Results of this study suggest that skull X-ray may be redundant during nonaccidental injury (NAI) workup that includes diagnostic-quality head CT.
Why this matters
- A 2008 standard from the Royal Colleges of Radiologists and of Paediatrics and Child Health recommended skull X-rays plus head CT in NAI workups; authors note recommendation was based on older research.
- Volumetric imaging via helical CT has largely superseded older step-and-shoot individual image technique.
- CT detected 17 cases of intracranial pathology (18%), including 13 skull fractures, 2 not detected on skull X-rays.
- No skull radiograph detected intracranial pathology.
- Researchers calculated it is 95% certain that the rate of findings visible on X-ray, but not CT, is <3.9%.
- Literature review, retrospective cohort study, 94 patients aged 24 days to 23 months presenting with possible NAI to a British emergency department.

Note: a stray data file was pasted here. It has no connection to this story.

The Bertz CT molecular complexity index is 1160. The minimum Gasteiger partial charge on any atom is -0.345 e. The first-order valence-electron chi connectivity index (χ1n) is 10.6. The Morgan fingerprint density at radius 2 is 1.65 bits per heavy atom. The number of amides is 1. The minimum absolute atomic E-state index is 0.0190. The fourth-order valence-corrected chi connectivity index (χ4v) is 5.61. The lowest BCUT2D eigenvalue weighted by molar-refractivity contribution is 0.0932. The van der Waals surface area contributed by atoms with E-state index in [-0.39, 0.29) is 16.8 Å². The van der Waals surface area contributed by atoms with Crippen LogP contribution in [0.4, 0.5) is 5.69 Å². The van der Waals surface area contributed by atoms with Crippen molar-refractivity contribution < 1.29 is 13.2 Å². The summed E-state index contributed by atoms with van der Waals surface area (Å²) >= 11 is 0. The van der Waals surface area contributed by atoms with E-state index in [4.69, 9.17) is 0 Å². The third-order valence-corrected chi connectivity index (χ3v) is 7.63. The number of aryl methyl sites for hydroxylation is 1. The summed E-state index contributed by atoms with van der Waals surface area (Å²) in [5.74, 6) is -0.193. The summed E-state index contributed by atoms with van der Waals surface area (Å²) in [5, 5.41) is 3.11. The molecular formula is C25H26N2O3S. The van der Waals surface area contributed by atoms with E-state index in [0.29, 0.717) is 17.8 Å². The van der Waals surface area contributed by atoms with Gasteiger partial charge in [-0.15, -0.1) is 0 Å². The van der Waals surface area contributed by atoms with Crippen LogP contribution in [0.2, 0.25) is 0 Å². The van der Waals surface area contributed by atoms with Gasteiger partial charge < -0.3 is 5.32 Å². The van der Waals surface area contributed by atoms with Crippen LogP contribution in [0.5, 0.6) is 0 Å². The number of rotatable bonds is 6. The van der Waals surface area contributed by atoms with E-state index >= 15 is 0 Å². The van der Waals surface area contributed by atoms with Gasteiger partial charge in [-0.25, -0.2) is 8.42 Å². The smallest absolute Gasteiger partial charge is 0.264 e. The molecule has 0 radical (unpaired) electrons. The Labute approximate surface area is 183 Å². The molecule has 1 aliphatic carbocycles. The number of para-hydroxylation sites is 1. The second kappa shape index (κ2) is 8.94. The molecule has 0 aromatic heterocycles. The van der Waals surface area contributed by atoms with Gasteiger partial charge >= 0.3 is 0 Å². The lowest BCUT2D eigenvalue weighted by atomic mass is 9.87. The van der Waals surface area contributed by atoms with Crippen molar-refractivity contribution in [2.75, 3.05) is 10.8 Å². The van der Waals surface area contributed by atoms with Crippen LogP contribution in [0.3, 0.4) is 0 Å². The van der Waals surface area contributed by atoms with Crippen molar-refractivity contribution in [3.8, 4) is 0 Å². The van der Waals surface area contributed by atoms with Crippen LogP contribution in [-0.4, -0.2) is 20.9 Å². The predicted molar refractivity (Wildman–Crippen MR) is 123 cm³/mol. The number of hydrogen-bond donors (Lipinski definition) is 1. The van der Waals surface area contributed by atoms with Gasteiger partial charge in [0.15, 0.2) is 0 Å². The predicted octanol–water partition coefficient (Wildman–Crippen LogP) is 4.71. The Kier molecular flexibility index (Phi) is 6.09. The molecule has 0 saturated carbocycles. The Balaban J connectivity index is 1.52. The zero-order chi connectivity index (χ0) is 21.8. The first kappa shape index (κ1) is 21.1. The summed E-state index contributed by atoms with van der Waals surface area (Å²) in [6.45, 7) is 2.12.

- All patients had both skull X-rays and noncontrast head CT.
- Outcome: proportion of injuries on skull X-ray and not CT.
- Funding: None.
- Small study, single tertiary center with pediatric radiologists.
- More research needed to confidently eliminate skull CT.
- Royal Colleges 2017 recommendations replaced 2008 edition; they still call for skeletal survey (which includes skull X-ray) plus head CT.